Opinion | Students need a break

The world is a very chaotic place right now, cancelling spring break for students could be detrimental to their health.

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Thomas A. Stewart

The Old Capital is seen on Tuesday, September 18, 2018.

Yassie Buchanan, Opinions Columnist


The University of Iowa’s decision to cancel spring break has brought up a lot of questions surrounding the disregard for the effects this could have on students’ health.

2020 has been a revolutionary year in the world, every day there seems to be a new mile marker made in history.

We are dealing with a pandemic, there have been non-stop protests and efforts made for justice in the Black Lives Matter movement, and it is a pivotal election year. Many college students are feeling not only the weight of the world weighing them down but also their classes. Taking time away from students to process and recuperate from work, school, and life, is incredibly harmful.

Many students are feeling burnt out mentally and physically yet they are being expected to perform with a complete disregard for the additional stressors they are facing at this time.

Lilly Sherman is a student studying Health and Human Physiology on a pre-dental track. When asked how she copes with balancing the weight of current events in the world and school she said, “I try to take more breaks doing things like going for walks, listening to music, talking to my friends, but I feel like I am living for the weekends trying to stay afloat.” She mentioned how, “breaks are pretty much essential for my mental health, it feels like I am able to pull myself out of the robotic trance I have to be in for school.”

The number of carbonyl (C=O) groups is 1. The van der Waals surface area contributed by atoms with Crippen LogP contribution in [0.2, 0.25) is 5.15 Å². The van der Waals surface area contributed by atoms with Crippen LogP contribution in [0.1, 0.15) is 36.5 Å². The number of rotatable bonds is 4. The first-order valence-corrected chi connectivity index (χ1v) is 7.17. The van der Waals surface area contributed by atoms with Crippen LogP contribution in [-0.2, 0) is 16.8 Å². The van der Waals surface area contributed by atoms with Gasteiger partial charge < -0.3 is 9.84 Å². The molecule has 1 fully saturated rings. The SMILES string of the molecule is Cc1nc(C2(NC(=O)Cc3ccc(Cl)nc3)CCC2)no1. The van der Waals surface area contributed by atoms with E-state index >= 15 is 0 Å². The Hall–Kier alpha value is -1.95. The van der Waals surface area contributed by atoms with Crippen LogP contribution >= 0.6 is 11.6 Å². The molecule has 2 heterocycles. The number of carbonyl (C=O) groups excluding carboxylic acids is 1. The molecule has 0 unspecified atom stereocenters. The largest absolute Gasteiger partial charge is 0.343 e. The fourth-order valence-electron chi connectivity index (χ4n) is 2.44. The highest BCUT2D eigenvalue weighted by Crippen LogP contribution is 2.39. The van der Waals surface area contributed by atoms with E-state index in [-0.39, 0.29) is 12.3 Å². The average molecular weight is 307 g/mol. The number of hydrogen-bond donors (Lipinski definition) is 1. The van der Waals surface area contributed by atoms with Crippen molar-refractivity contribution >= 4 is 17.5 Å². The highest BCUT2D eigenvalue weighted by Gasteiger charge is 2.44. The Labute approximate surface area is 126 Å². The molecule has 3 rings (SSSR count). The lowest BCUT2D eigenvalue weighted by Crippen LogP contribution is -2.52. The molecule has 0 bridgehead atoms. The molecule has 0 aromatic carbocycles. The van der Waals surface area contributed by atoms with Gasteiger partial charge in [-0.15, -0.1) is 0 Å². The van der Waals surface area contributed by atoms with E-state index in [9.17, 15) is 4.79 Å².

Shannon Mcneal is an undergraduate student at the university majoring in Spanish and Chinese with a minor in Arabic. Alongside classwork, Shannon devotes a lot of her time to various organizations and efforts in her community and at school; she is the founder of the Quad Cities Black Lives Matter support group, parliamentarian for the Black Student Union, and an RA.

When asked how she has been coping with the weight of current events and school she said, “there hasn’t been enough time to process everything because school still needs to be a priority. For a lot of underprivileged minority students there really is not an option to take a break right now because our scholarships depend on us being here.” She also talked about how “Spring Break would be used to protect my space physically and mentally, now I feel like I am going into a four month battle field and I am just going to have to see how it goes.”

Students and staff benefit from time away from the constant pressures of classes. Burnout is already common in college students, and is likely worse with the current political and social climate of our world.

According to a study referenced in an article by College Info Geek, a quarter of students who participated in the study, examining the determinants of college student burnout, reported outside influences were a major cause of their burnout. Additionally over half of the participants attributed their burnout to feeling overworked in their classes.

Although the concern of students bringing back the coronavirus over breaks is valid, it is not the time to take away students’ ability to escape the neverending demands of rigorous schoolwork. There should still be extra spaces made for students to focus on their health, processing, and healing from the various events happening in the world.


Columns reflect the opinions of the authors and are not necessarily those of the Editorial Board, The Daily Iowan, or other organizations in which the author may be involved.


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